Sample Letter of Committment to Join the 50K Coalition
The 50K Coalition
205 Daingerfield Road
Alexandria, VA 22314
Dear Mr. Morgan:
As XXX of the (name of organization), I strongly support (name of organization) membership in the 50K Coalition. I believe that this coalition of professional engineering societies, higher education institutions, and corporations has the capacity and expertise to increase the diversity of engineering school graduates significantly.
(name of organization) is committed to broadening participation in STEM and engineering, as demonstrated by our (list 1 or 2 current programs/initiatives to achieve diversity in engineering):
(name of organization) plans to join the (name one of the two Action Network Groups you will join, e.g., Community College Linkages ANG or Undergraduate Student Support & Retention ANG – see description below), participate in the 50K coalition’s annual convenings, join in 50K Coalition webinars, and collect and report data on the programs mentioned above.
Optional info, if it’s available: The following staff members (names, titles, roles, and responsibilities of staff members) will be your contact point and participate in 50K Coalition activities.
The leadership of (name of organization) is committed to the work of the 50K Coalition. I do not doubt that our participation will support the 50K Coalition and its members to make noteworthy progress in broadening BIPOC and women’s participation in STEM and engineering that the nation and the engineering community urgently need.
Description of the 50K Coalition Action Network Groups
The following are the agreed-upon agenda items upon which the 50K Coalition’s Action Network Groups will take collaborative action towards achieving the national goal of producing 50,000 diverse engineering graduates annually by 2025:
Undergraduate Support and Retention
This agenda item considers four subareas intended to increase our coalition member college and universities’ ability to recruit, enroll, retain and graduate more women and underrepresented students:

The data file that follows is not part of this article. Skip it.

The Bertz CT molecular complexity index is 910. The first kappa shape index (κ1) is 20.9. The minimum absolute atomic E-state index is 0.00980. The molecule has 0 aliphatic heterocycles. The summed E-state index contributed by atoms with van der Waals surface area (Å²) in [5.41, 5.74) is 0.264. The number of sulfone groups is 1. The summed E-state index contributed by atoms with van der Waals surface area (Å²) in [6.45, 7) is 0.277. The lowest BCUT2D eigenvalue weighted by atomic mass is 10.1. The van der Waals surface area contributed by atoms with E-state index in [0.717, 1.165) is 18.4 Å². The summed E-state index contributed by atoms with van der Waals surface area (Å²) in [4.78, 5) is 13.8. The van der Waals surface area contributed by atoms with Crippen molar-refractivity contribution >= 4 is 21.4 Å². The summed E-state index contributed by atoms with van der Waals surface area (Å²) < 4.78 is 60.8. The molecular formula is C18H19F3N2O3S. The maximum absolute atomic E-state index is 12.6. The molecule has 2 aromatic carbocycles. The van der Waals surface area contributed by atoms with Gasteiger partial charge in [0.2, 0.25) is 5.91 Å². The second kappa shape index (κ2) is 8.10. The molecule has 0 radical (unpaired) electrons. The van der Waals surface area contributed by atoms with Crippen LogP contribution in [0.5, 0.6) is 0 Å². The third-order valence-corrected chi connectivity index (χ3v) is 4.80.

- Recruitment and Admission
These activities comprise culturally relevant, data-driven targeted recruitment of women and underrepresented students from traditional (high schools) and non-traditional sources, including community colleges and undeclared students. It includes increasing engineering enrollment by reviewing and broadening admissions criteria to consider non-cognitive factors.
- Retention and Support Services
Retention and Support Services involves Intentional support of women and underrepresented engineering students, focusing on the first-to-second year and transfer students. Activities may include mentoring, early-alert services, summer bridge, and first-year programs. Data-driven efforts to track, identify and mitigate factors contributing to achievement gaps also fall into this cluster. The overall focus here is on supporting students with less emphasis on “weeding out.”
- Curriculum and Pedagogy
This sub-cluster seeks to evaluate and reform engineering curricula to address what is required for 21st-century learning modes and skills. These modes and competencies include utilizing pedagogical best practices, instilling growth mindsets in students, and reforming the engineering curricula’ pace and pathways.
- Faculty Development
This sub-category comprises initiatives that increase faculty diversity while raising awareness and training about diversity and inclusion. Faculty development activities may include; 1) uncovering unconscious bias and stereotype threats; 2) incentivizing great teachers and increasing awareness of faculty with excellent or poor track records in teaching and mentoring underrepresented students.
Community College Linkages
These activities build intentional linkages between community colleges and colleges of engineering as a critical component of the engineering graduate pipeline. Specific initiatives may include; 1) early advising, 2) an increase in articulation agreements to ensure course alignment, 3) scholarships and other financial support for transitioning students, 4) increasing engineering student chapters at two-year institutions, and 5) “two-by-two” programs between two- and four-year colleges.